All the fiction I’ve written to date—unpublished things, as well as my Sally Solari novels—has been in the first person. However, when I started book one in my mystery series, Dying for a Taste, I actually did so in the third person. There was no particular reason for this choice, other than the fact that most novels seemed to be written that way.
But about four chapters in, something seemed wrong. It was as if Sally’s voice was shouting to me, “Let me out; I want to be heard!” So I went back and rewrote everything in the first person. And it clicked. It turned out Sally had been right.
I need to be me!
The manuscript for the fifth book in the series is now finished, and as I wait for it to see the light of day, I’ve begun work on something new—something that could perhaps turn into a new series, one set on the Big Island of Hawai‘i, where I now live half time.
As has been my habit, I again started this new project in the first person. But then I stopped. What if I were to try writing in a different way? What if I used the third person? Could it help me in finding a fresh, new voice for this character I was now trying to flesh out?
So I went back and rewrote the first few chapters, switching out every instance of “I” to a “she.” It’s painstaking work, as you have to search for all the “mys” and “ours,” as well.
And of course the way the story is told also changes when you move from first person to third. Not to mention that you also have to decide which third person you’re going to employ: the so-called “limited” third person (where the story is told from only one person’s point of view),
or an “omniscient” third person (where the narrator knows what’s going on in the heads of multiple characters).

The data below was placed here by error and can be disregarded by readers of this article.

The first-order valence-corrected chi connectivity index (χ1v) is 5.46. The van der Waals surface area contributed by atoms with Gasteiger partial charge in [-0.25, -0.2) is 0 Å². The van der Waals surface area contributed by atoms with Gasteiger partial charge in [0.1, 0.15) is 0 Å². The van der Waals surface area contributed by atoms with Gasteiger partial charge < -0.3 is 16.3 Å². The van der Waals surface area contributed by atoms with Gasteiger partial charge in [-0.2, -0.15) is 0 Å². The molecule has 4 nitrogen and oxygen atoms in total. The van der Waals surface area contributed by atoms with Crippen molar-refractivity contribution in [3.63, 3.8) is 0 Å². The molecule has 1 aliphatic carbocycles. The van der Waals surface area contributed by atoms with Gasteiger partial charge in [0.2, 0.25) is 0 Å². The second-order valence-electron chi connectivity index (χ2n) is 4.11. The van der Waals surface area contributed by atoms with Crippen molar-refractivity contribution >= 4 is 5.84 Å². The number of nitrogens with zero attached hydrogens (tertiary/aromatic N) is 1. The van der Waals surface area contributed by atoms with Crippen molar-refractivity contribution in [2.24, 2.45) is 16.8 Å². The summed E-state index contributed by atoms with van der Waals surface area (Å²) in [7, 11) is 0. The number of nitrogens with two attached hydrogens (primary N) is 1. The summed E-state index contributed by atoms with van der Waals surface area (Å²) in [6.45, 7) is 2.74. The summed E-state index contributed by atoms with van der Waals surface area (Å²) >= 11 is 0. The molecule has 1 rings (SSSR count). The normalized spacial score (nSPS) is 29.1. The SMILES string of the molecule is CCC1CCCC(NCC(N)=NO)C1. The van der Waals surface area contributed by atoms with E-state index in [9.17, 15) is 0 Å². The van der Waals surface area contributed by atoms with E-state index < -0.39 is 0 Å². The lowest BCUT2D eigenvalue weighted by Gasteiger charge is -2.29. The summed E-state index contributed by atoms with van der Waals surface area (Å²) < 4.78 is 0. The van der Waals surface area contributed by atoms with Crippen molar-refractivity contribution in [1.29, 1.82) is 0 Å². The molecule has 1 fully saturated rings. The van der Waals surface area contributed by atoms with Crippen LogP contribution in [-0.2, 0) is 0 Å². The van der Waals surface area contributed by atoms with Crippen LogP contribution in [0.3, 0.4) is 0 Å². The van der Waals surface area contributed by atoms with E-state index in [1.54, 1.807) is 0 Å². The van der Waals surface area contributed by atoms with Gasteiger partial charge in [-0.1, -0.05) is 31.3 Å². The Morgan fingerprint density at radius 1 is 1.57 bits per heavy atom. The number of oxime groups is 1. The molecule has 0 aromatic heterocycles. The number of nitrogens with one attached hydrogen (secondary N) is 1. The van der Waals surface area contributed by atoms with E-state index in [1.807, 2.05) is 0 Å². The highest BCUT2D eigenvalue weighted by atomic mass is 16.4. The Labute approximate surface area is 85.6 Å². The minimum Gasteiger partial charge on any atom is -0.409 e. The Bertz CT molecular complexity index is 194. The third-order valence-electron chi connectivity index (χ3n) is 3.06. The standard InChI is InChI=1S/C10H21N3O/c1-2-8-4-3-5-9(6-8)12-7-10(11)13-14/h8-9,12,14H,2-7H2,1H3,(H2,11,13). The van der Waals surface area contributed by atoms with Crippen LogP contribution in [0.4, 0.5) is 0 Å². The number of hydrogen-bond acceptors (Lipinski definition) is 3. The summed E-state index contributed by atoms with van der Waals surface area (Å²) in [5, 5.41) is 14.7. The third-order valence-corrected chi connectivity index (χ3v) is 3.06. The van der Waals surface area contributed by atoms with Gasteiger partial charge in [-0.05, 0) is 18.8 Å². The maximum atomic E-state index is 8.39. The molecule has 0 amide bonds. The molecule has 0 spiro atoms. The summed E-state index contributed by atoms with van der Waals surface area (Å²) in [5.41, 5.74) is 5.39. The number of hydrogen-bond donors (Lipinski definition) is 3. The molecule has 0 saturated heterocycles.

Suspense novels and thrillers—as well as science fiction books—frequently employ the omniscient third, changing point of view from scene-to-scene. This allows the reader to get inside the head of many different characters, and can also serve to give more of a breathtaking pace to the story.
But I instead chose the limited third person for this new manuscript, whereby the reader would only know as much as my protagonist did. It seemed more appropriate for the purposes of a traditional murder mystery. After all, where’s the mystery if you’re inside the head of all those who are suspects for the murder?
And you know what? It’s been fun writing in this new third person. I’m enjoying stretching my writing chops by having to tell the story in a different manner. We shall see what happens, but at least for the time being, I’m going to keep at it this way.
In other news, I’m thrilled to announce that the first in my Sally Solari series, Dying for a Taste, has just been released as an AUDIOBOOK! Yay! You can purchase it here.
Readers: Do you notice when a novel is told in the first as opposed to third person? Do you find it affects how you approach the story, or how you feel about the characters?